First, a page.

(CN) — The Environmental Protection Agency announced Tuesday that it will take over the response to the train derailment disaster near East Palestine, Ohio, that set hazardous chemicals on fire and sent plumes of black smoke into the air.
Starting Thursday, Norfolk Southern Railway’s so-far voluntary cleanup of the toxic wreck site becomes mandatory and governed by an EPA-approved plan.
The agency issued an order to the rail company requiring it to develop and present plans to identify and clean up contaminated soil and water, reimburse the EPA for cleaning services it will offer to East Palestine residents and businesses, post certain information about the derailment and cleanup efforts online, and cover the agency’s costs for cleanup-related work.
The railway will also be required to participate in “community involvement activities” at the EPA's request, provide weekly reports on its progress until the agency tells it otherwise, and keep regulators in the loop on sampling results and disposal locations for cleaned-up chemicals.
The order is set to go into effect Thursday, and gives Norfolk Southern a week to respond with its intent to comply and any defenses it may assert.
In a statement issued with the order, the EPA said that it “marks the transition of the multi-agency response from its ‘emergency phase’ to a longer-term remediation phase.” The agency said it will establish a unified command structure to coordinate the cleanup efforts of Norfolk Southern, Ohio and Pennsylvania environmental regulators, the Federal Emergency Management Agency and the Department of Health and Human Services.
“The Norfolk Southern train derailment has upended the lives of East Palestine families, and EPA’s order will ensure the company is held accountable,” EPA Administrator Michael Regan said in the statement. “Let me be clear: Norfolk Southern will pay for cleaning up the mess they created and for the trauma they’ve inflected on this community.”
Regan visited the site late last week to discuss cleanup efforts. He advised, among other things, that municipal drinking water was safe to drink, and asked that residents “trust the government” with the acknowledgement that doing so was “hard.”
The Feb. 3 derailment of a 149-car train in the village near the Pennsylvania border started a fire and spurred a brief evacuation of homes and businesses. While the EPA has told residents that they can return home after a controlled burn and extensive air-quality testing, concern has remained high over the possibility that the derailment has contaminated air and water in the area and downstream on the Ohio River.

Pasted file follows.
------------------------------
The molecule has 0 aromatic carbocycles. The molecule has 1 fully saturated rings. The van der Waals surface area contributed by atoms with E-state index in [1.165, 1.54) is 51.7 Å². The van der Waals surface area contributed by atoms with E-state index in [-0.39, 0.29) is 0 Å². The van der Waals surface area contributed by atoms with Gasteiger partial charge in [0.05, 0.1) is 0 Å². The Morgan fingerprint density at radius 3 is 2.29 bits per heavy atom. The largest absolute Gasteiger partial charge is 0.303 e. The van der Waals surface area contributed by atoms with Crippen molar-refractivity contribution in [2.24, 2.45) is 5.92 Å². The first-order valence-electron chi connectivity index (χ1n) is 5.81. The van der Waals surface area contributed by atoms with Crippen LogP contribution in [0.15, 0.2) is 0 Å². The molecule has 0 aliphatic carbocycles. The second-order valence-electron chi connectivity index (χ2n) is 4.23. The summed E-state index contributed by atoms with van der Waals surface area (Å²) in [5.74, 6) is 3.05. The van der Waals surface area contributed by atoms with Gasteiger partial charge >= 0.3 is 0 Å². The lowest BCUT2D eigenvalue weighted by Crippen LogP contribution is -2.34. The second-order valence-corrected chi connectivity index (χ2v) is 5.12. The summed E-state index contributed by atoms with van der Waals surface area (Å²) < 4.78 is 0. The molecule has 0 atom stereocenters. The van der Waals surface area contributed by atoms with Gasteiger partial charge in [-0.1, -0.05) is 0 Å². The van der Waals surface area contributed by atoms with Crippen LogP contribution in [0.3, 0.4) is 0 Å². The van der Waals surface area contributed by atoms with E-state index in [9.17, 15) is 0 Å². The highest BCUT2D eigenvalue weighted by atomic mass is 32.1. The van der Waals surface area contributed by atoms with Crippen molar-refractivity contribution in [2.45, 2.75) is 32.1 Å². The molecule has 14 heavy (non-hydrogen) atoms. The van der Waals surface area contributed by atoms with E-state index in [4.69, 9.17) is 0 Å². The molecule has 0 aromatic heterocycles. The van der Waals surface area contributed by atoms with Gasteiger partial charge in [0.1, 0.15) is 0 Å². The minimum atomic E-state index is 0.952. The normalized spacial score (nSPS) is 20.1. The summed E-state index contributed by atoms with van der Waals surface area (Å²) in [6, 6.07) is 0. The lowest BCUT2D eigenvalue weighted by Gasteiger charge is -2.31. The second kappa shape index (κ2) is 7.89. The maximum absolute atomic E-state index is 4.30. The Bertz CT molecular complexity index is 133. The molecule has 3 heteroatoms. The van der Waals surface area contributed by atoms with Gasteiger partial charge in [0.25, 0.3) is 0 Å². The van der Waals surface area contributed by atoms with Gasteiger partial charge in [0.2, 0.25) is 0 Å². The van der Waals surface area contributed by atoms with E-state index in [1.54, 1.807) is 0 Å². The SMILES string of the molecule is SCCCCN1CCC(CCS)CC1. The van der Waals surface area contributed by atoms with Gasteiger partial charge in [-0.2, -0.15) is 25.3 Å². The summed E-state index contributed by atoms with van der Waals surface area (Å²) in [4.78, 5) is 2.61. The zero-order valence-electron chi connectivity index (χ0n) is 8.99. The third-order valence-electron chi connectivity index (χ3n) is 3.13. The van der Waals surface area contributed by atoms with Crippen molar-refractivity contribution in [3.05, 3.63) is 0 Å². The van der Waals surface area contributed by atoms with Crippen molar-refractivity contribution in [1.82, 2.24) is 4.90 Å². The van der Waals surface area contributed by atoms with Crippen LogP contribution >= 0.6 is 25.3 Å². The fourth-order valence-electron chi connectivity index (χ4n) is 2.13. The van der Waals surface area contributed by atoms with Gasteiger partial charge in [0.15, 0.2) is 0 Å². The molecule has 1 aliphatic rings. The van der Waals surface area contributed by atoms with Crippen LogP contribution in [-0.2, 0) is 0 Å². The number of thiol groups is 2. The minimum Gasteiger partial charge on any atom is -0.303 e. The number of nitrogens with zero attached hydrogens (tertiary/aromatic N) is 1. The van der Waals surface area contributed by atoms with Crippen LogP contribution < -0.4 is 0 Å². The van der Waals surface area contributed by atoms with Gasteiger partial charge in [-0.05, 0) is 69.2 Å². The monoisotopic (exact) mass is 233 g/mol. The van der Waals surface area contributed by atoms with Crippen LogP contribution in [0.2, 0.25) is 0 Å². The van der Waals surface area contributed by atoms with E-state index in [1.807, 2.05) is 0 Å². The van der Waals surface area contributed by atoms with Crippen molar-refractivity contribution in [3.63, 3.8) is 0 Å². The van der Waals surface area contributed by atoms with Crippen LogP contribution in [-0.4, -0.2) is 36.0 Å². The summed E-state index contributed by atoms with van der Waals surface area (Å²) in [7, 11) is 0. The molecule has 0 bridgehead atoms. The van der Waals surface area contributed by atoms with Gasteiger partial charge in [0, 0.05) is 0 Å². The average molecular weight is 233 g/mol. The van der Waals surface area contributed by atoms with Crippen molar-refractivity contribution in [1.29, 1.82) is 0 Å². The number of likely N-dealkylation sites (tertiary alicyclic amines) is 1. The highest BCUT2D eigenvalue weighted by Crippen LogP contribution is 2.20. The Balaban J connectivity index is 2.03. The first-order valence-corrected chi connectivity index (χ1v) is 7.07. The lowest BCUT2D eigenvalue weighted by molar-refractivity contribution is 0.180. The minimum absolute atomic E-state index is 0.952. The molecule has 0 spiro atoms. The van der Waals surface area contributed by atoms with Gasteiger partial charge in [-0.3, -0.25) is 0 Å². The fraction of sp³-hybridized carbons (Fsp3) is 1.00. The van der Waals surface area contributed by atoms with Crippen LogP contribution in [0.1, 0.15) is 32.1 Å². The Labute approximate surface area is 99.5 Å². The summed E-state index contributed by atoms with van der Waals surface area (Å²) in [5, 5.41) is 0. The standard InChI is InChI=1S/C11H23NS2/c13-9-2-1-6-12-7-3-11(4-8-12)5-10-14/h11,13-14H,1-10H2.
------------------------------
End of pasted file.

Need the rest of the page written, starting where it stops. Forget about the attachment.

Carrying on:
Norfolk Southern listed 20 of the derailed cars as carrying hazardous materials, including five carrying vinyl chloride, a hazardous gas used to produce certain plastic and vinyl products. Much of that was broken down into the hazardous, but faster-dispersing, gases hydrogen chloride and phosgene in a “vent and burn” meant to prevent an uncontrolled explosion near the crash site.
Derailed cars also carried benzene, ethylene glycol monobutyl ether, ethylhexyl acrylate, butyl acrylate and isobutylene. All six chemicals are known human carcinogens, and several have other detrimental effects when breathed or consumed, especially chronically.
East Palestinians have filed multiple class actions against Norfolk Southern over the incident. The company’s CEO made his own statement on Sunday, telling the village that “we will not walk away” and pointing to the $1 million community support fund the company established “as a down payment on our commitment to help rebuild.”
Norfolk Southern is the fifth-largest railway in North America by revenue, having netted $11.14 billion in 2021. It trailed competitors BNSF and Union Pacific by a substantial margin, but outpaced regional railways like the Canadian Pacific Railway and Kansas City Southern by several billion dollars.
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